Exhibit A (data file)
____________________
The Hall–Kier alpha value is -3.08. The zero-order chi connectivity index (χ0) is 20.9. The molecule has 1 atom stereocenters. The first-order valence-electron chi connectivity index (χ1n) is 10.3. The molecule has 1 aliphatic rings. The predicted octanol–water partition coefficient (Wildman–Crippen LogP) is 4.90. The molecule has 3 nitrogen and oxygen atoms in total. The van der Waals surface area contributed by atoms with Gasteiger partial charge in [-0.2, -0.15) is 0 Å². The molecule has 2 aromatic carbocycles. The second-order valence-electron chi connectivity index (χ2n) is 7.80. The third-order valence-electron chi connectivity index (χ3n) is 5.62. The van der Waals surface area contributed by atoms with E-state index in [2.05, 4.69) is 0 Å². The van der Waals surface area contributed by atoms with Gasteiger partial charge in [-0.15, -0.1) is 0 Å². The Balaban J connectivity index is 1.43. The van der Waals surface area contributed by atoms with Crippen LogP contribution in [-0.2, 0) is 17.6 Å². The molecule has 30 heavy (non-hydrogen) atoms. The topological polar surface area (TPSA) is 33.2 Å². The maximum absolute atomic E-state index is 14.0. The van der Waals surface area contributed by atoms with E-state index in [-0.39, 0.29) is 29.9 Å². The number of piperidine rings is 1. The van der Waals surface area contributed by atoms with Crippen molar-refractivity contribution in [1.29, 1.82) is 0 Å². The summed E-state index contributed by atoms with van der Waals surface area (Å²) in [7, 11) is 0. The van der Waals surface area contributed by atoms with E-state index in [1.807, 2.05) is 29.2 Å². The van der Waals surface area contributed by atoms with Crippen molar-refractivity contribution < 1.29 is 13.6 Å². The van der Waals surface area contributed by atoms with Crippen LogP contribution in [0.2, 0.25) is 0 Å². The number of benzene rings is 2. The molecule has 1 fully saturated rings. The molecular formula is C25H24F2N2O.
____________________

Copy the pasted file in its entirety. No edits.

The Hall–Kier alpha value is -3.08. The zero-order chi connectivity index (χ0) is 20.9. The molecule has 1 atom stereocenters. The first-order valence-electron chi connectivity index (χ1n) is 10.3. The molecule has 1 aliphatic rings. The predicted octanol–water partition coefficient (Wildman–Crippen LogP) is 4.90. The molecule has 3 nitrogen and oxygen atoms in total. The van der Waals surface area contributed by atoms with Gasteiger partial charge in [-0.2, -0.15) is 0 Å². The molecule has 2 aromatic carbocycles. The second-order valence-electron chi connectivity index (χ2n) is 7.80. The third-order valence-electron chi connectivity index (χ3n) is 5.62. The van der Waals surface area contributed by atoms with E-state index in [2.05, 4.69) is 0 Å². The van der Waals surface area contributed by atoms with Gasteiger partial charge in [-0.15, -0.1) is 0 Å². The Balaban J connectivity index is 1.43. The van der Waals surface area contributed by atoms with Crippen LogP contribution in [-0.2, 0) is 17.6 Å². The molecule has 30 heavy (non-hydrogen) atoms. The topological polar surface area (TPSA) is 33.2 Å². The maximum absolute atomic E-state index is 14.0. The van der Waals surface area contributed by atoms with E-state index in [-0.39, 0.29) is 29.9 Å². The number of piperidine rings is 1. The van der Waals surface area contributed by atoms with Crippen molar-refractivity contribution in [1.29, 1.82) is 0 Å². The summed E-state index contributed by atoms with van der Waals surface area (Å²) in [7, 11) is 0. The van der Waals surface area contributed by atoms with E-state index in [1.807, 2.05) is 29.2 Å². The van der Waals surface area contributed by atoms with Crippen molar-refractivity contribution < 1.29 is 13.6 Å². The van der Waals surface area contributed by atoms with Crippen LogP contribution in [0.2, 0.25) is 0 Å². The number of benzene rings is 2. The molecule has 1 fully saturated rings. The molecular formula is C25H24F2N2O.